Big Day Out: The best of the rest

By Hayden Donnell

Ghost perform live.
Ghost perform live.

Everyone knows the big names at the top of the Big Day Out bill. Pearl Jam, Blur, Snoop, Arcade Fire; all sure to draw big crowds after evening falls at Western Springs. But often the bands that make a Big Day Out great aren't the ones high up on the poster. We name a few under-the-radar bands worth checking out at the 2014 festival.

1. Ghost

The lead singer is a satanic Catholic cardinal named Papa Emeritus. His backing band are 'Nameless Ghouls' whose identities are obscured by black full length robes and face masks. Even if you don't like heavy metal 'pop hymns', Ghost are going to put on a show.

The Swedish six-piece band have put out two albums since forming in 2006. Infestissumam - their latest - was released in April. But their theatrical live performances are the main talking point for casual fans.

Take the 'special' show they held in their hometown of Linköping last year. After tearing through Genesis, the band's original white-clad Papa Emeritus paused. The arena went dark. When the lights rose again, Papa Emeritus handed the mic over to the band's new black-clad, skull-masked lead singer Papa Emeritus II, who sang their just-released single Secular Haze. Papa Emeritus II has performed with the band ever since. It is believed he is the same person as the first Emeritus.


At first glance, DIIV are just another addition to the tide of jangling indie pop bands coming out of New York. What sets them apart is what they're missing. DIIV's lone album Oshin is notable for how little emphasis it places on vocals. Melodies are subsumed by guitar-led instrumentals. Voice and electric guitar blur together until they're almost indistinguishable.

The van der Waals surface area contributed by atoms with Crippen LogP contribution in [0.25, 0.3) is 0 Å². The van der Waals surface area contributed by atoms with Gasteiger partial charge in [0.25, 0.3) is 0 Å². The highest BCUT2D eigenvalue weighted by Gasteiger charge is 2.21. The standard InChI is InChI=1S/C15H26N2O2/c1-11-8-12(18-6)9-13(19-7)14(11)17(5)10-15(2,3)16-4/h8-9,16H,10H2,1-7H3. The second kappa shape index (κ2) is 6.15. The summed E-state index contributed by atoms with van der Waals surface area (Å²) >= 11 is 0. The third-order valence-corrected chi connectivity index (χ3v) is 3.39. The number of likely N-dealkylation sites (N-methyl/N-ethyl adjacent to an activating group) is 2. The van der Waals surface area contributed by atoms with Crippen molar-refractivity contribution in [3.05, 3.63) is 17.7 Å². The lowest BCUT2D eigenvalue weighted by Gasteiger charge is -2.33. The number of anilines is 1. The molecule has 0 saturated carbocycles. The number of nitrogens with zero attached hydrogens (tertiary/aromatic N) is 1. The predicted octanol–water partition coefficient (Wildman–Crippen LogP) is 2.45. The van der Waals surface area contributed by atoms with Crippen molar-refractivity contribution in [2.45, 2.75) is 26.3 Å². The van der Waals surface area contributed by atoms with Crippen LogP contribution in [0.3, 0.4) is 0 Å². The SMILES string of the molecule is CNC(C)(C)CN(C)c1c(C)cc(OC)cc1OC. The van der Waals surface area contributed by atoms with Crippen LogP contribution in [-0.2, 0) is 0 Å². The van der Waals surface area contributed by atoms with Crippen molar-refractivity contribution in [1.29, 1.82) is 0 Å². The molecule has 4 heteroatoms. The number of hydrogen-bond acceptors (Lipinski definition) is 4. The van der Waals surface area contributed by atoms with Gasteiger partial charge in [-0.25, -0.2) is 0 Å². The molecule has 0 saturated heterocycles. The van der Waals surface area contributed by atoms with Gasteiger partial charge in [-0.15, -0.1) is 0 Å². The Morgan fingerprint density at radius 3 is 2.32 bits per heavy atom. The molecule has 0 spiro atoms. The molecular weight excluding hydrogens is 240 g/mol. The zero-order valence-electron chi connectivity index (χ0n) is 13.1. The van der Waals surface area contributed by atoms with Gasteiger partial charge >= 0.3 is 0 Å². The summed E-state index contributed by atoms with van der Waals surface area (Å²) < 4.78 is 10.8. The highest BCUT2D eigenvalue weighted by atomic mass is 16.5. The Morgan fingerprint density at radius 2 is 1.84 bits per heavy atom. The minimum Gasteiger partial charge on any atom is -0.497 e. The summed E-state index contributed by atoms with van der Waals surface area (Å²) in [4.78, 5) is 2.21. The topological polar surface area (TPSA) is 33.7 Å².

Pitchfork says the album offers more than a beautiful, melodic dreamscape. It is an "interesting experiment in whether a band based on voice/guitar/bass/drums can rely on the guitar to carry the song's meaning."

3. Randa

In her Bandcamp bio, Randa muses on whether she is inspired most by Eminem, David Faustino or Carlton Banks: "We may never know, probably all of the above."

Throwback pop culture references are a running theme in the Auckland rapper/beatmaker's work. Her video for Frankenstein is set in a twisted version of a classic US sitcom. Orange Juice harks back to when "P-Diddy was still real comfy being called Puffy". At other times, she flips in self-effacing nods to her childhood growing up in the suburbs of the North Shore.

It's smart and self-aware stuff from someone who's really just starting out . Randa says she was born in the year of Wrestlemania IX. That would be 1993. At just 20, she's a promising talent.

4. The 1975

The 1975 tried to pull a Lorde and release their first single Sex under a veil of anonymity. They quickly changed tack after realising their stadium-ready anthems would benefit from a traditional marketing campaign.

The hype surrounding the Manchester four-piece has only grown since then. They released the Facedown EP in 2012, the Music For Cars EP in March and are right now preparing to reveal out their self-titled debut album to a growing fanbase.

Their Big Day Out show promises to be a lot of fun. Songs like Sex are full of melodic hooks and catchy choruses that will embed themselves in your head for hours. Singer Matthew Healy's lovelorn lyrics and strongly accented delivery can make the band come off as a more upbeat, dance-ready version of Frightened Rabbit. That's a good thing.

5. Mac Miller

A few years ago, Mac Miller was a struggling teenage rapper trying to get heard outside of Pittsburgh. Now he's hanging out with Kendrick Lamar and Odd Future. His single Donald Trump has been viewed 83.5 million times on YouTube. He became the first indpendent rapper in 20 years to top the Billboard charts with his 2011 debut album Blue Slide Park.

Despite making it sound like it's been easy taking over the world while he's on his "Donald Trump s***", it has been a tough road to the top. Miller is a self-taught musician who mastered guitar, piano, bass and drums and tried to be a singer-songwriter before blowing up in rap. His chart success came amid a battle with drug and alcohol addiction. A friend said quitting drinking was "one of the most impressive" things the star had done.

Those experiences were channeled into his sophomore album Watching Movies with the Sound Off, which critics have heralded as a big step up from Blue Slide. Miller's live show will bring some swagger and snarl to the Big Day Out.

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